See the night sky 'bleed' after a SpaceX rocket blasts through the atmosphere

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Last week, SpaceX made headlines again after a Falcon 9 rocket blasted a hole through the atmosphere, leaving a trail of reddish, pink path of blood across the night sky. The bleeding hole left by the rocket was captured in a number of incredible images, including one incredible image from photographer Jeremy Perez, who shared the shot on his Instagram.

Perez captured the shot of the SpaceX atmosphere hole and the reddish light path it developed from the San Francisco Volcanic Fields, situated north of Flagstaff, Arizona. The path was only noticeable throughout some points in California and Arizona, but it was rather magnificent to behold, according to Perez.

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" After the rocket passed overhead, a red fluorescent glow expanded south and crossed over with the Milky Way in the sky," Perez told Perez captured numerous shots of the radiance, which some have referred to as a bleeding hole in the environment. The glow lasted simply around 20 minutes.

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A post shared by Jeremy Perez( @jperezmedia) The reason for this radiance, and for comparable glows seen in the past, is due to the holes that rockes frequently punch through the ionosphere. These holes aren't harmful to us here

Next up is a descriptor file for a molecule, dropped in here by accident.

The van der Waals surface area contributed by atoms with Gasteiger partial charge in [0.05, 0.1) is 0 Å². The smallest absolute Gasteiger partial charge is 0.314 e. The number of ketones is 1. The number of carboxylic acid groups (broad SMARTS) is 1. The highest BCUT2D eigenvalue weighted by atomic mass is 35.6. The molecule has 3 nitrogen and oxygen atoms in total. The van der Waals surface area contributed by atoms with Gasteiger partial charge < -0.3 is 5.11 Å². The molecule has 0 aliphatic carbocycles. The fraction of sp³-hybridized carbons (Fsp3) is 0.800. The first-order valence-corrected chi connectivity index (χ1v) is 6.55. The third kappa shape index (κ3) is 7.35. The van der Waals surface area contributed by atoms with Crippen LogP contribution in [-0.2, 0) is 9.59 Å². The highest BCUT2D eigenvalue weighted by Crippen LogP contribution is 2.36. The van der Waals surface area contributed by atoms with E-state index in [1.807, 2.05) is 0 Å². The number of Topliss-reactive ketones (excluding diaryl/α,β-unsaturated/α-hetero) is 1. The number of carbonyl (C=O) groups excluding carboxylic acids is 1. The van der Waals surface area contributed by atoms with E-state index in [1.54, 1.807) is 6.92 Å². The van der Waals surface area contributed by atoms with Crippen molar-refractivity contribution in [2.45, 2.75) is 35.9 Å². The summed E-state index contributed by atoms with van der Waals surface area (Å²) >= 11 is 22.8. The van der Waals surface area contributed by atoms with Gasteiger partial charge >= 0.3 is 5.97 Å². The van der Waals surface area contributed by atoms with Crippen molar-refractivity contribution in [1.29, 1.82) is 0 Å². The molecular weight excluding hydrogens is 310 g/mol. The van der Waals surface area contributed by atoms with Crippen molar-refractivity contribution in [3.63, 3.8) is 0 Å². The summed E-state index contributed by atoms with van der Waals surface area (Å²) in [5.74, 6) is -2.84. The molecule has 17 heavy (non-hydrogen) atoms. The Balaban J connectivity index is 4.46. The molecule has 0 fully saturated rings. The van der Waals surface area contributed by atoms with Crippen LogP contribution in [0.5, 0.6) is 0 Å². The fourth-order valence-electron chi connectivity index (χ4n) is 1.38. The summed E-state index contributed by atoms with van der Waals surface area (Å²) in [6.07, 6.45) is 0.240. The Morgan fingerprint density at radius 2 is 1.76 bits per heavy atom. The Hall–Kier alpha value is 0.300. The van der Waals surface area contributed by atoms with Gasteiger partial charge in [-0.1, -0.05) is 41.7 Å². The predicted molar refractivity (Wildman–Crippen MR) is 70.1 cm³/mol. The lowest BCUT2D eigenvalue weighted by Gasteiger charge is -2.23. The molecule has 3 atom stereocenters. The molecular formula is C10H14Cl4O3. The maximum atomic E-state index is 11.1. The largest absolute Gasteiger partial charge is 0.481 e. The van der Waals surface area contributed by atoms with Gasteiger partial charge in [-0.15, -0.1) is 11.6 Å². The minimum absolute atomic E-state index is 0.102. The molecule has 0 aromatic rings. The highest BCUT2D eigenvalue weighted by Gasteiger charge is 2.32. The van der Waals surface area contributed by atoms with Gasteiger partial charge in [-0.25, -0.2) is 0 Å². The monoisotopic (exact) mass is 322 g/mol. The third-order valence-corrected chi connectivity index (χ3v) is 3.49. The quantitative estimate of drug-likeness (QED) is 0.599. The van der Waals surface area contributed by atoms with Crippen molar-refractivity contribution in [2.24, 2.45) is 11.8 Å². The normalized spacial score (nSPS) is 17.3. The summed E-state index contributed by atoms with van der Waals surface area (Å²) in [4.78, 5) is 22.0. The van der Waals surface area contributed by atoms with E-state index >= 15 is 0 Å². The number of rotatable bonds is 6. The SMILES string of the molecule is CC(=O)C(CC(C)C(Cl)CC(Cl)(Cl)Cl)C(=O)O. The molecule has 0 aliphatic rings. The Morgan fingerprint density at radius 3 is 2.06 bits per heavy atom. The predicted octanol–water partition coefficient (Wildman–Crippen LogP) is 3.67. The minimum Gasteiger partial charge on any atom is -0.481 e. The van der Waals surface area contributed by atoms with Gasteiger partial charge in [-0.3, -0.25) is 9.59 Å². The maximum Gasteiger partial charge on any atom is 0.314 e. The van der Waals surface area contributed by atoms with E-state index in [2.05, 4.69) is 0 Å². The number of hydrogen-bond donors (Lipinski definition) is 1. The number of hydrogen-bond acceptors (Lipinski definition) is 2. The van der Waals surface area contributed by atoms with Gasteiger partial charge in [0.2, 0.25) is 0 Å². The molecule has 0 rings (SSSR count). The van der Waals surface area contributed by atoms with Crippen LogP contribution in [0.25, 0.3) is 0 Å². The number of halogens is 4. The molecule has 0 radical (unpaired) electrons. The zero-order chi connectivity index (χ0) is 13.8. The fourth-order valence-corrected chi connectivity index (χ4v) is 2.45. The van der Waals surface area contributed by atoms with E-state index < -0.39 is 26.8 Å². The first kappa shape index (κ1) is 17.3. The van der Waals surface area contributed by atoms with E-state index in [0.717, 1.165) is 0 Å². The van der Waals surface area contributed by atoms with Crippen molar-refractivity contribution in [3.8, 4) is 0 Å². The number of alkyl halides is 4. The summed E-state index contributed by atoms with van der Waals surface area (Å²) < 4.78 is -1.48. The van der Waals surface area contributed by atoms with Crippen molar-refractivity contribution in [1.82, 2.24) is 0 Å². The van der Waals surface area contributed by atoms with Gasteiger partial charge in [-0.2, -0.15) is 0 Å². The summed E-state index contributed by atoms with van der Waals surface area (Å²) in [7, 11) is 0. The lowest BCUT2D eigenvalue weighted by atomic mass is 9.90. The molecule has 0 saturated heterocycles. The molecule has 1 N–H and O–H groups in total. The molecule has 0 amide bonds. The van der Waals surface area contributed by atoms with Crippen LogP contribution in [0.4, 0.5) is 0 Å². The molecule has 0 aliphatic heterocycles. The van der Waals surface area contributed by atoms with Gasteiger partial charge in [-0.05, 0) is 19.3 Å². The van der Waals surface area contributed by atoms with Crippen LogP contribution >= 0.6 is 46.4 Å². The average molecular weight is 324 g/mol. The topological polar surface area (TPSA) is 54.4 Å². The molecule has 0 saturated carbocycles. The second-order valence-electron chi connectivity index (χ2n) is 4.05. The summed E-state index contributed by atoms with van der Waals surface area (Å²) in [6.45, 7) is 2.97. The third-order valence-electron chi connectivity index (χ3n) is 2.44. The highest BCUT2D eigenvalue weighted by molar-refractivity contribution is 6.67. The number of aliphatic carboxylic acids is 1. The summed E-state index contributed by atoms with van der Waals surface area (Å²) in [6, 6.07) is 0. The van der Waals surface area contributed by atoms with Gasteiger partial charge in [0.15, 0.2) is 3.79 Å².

on the surface, however the way that the gases communicate with the solar radiation beyond the ionosphere causes the glowing result-- in some cases even seen as a whirlpool in the sky. These effects have been understood about since at least 2005, when a titan rocket initially activated what researchers refer to as "severe ionospheric perturbations." These "perturbations" are essentially the same as a small geomagnetic storm striking the ionosphere.

These light programs are just most likely to become even more typical, too, as more private business continue to introduce rockets into area. So the next time you see an odd glow of light throughout the sky, it's most likely the outcome of a SpaceX (or another company's) rocket piercing a hole in our atmosphere and the exhaust communicating with solar radiation.

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